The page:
Archive for April, 2018

Brown Creeper 4/28/18

Brown Creepers are little camouflaged birds with thin pointy bills with long tails. Unlike nuthatches which start at the top of a tree and forage downwards, the Brown Creeper starts at the bottom of the trunk and spirals upwards, finding all kinds of invertebrate snacks with its decurved bill that the nuthatches miss going the other way. They’re not all that uncommon, just hard to see or notice. Most migrate but in New England, some reside year-round.

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Mourning Dove pair 4/27/18

When I first came upon this pair of Mourning Doves they were kissing and lightly pecking each other but as I got out my camera and aimed, they got shy, moved apart, and almost like teenagers pretended they didn’t know one another or at least weren’t being lovey-dovey. Mourning Doves are fast flyers and prolific breeders, usually raising 2 squabs at a time, but 6 broods a year is not uncommon. The male is on the left and you can see that he’s pinker around the neck and breast than the female, but otherwise they are quite similar. They forage exclusively on seeds they find on the ground.

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Swamp Sparrow 4/26/18

Here’s a medium-sized sparrow of wetland habitats with especially long legs for wading the shallows while foraging for aquatic invertebrates. In winter their diet includes a lot more seeds. They are distinctively marked with a lot of rufous in the cap and wings, a white throat and a gray unstreaked breast and a gray face with a black eyestripe. They’re a fairly common sparrow in New England but not often seen in their swampy habitats, nor do you ever see them in groups. Their song is a simple trill, a little like a Chipping Sparrow but slower and lower pitched. They are closely related to both the Song and Lincoln’s Sparrow.

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Piping Plover male 4/25/18

We have a few shorebirds that breed locally and this threatened and endangered plover is one of them. With constant human pressure on their beachside nesting grounds, Piping Plovers are having a hard time recovering their former numbers along the Eastern Seaboard and in the Great Plains where they breed. In New England they arrive in April to court, mate, and nest in sand dunes right where people congregate in great numbers during the summertime, along with their homes, vehicles, and pets.  On the other hand, if it weren’t for most people respecting their roped off nesting areas and adjusting their habits to tread the dunes a little more lightly, there’s little doubt in my mind these plaintive little shorebirds would be extinct by now. Populations are improving, but progress is glacial. This one’s male, the black visor between the eyes and the necklace are paler and not so bold or complete in the females.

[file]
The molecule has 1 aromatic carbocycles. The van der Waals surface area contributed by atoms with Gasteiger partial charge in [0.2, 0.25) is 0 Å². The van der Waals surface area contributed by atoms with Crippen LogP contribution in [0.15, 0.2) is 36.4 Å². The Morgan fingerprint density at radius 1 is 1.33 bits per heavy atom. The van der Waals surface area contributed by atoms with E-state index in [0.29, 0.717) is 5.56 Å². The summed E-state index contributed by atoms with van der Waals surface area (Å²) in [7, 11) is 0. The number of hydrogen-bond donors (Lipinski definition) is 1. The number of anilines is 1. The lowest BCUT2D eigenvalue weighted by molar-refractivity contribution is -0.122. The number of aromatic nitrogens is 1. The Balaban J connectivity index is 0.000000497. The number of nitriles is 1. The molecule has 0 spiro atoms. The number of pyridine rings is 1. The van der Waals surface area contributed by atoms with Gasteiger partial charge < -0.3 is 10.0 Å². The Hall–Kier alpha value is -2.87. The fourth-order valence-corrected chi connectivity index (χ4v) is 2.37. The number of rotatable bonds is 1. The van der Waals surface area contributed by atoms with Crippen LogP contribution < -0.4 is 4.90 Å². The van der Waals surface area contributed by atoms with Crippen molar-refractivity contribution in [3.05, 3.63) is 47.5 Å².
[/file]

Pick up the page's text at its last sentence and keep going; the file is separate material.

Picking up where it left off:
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Eastern Phoebe 4/24/18

Eastern Phoebes are invariably the first of the flycatchers to arrive back in New England after the long winter. You’ll see them perching in shrubs or in the lower branches of trees, flicking their tails and sallying out to catch some bug in the air or on the ground before finding  a new perch. They’re about the same size as a sparrow and have a sleek dusky brown appearance with a dark head. They sing a short and raspy fee bee in which both notes have the same pitch, not to be confused with the Black-capped Chickadee’s song which is also paraphrased fee bee, but is a much longer and sweeter whistle, with the second note falling after the first.

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Northern Flicker 4/23/18

Northern Flickers are already returning with this first wave of spring migrants. Notice the distinct black bib and spotted belly, and the gilded yellow shafts of the underfeathers give it its more common oldtime name—Yellowhammer. There’s also an unmistakeable white rump you can’t miss when you see its bouncy flight pattern. Males have black mustaches, females have none. Flickers often excavate new nest cavities every year, making other cavity nesters somewhat dependent on them to recycle their housing. Northern Flickers and Yellow-bellied Sapsuckers are the only 2 New England woodpeckers that migrate, the others are all resident.

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Fish Crow 4/22/18

One doesn’t really see a Fish Crow as much as hear it, at least that’s how it works for me. While driving through Hampton Beach I heard “Aw, Aw, Aw,” and perked up, it was not the expected “Caw, Caw, Caw,” you associate with the American Crow, which I traced to this bird and then chased it a few blocks for a portrait. Most folks don’t realize we have two crow species. Fish Crows are smaller than American Crows, are usually found along the coast and waterways, and we are close to the northern limit of their range. They often have more blue iridescence in their backs which isn’t evident here being a cloudy day, there’s a sharp hook on the tip of its closed beak but you can’t see that in this head-on shot (but in others I have), and they have some different behaviors. But unless you happen have both species sitting side by side, they are pretty indistinguishable except for their call.

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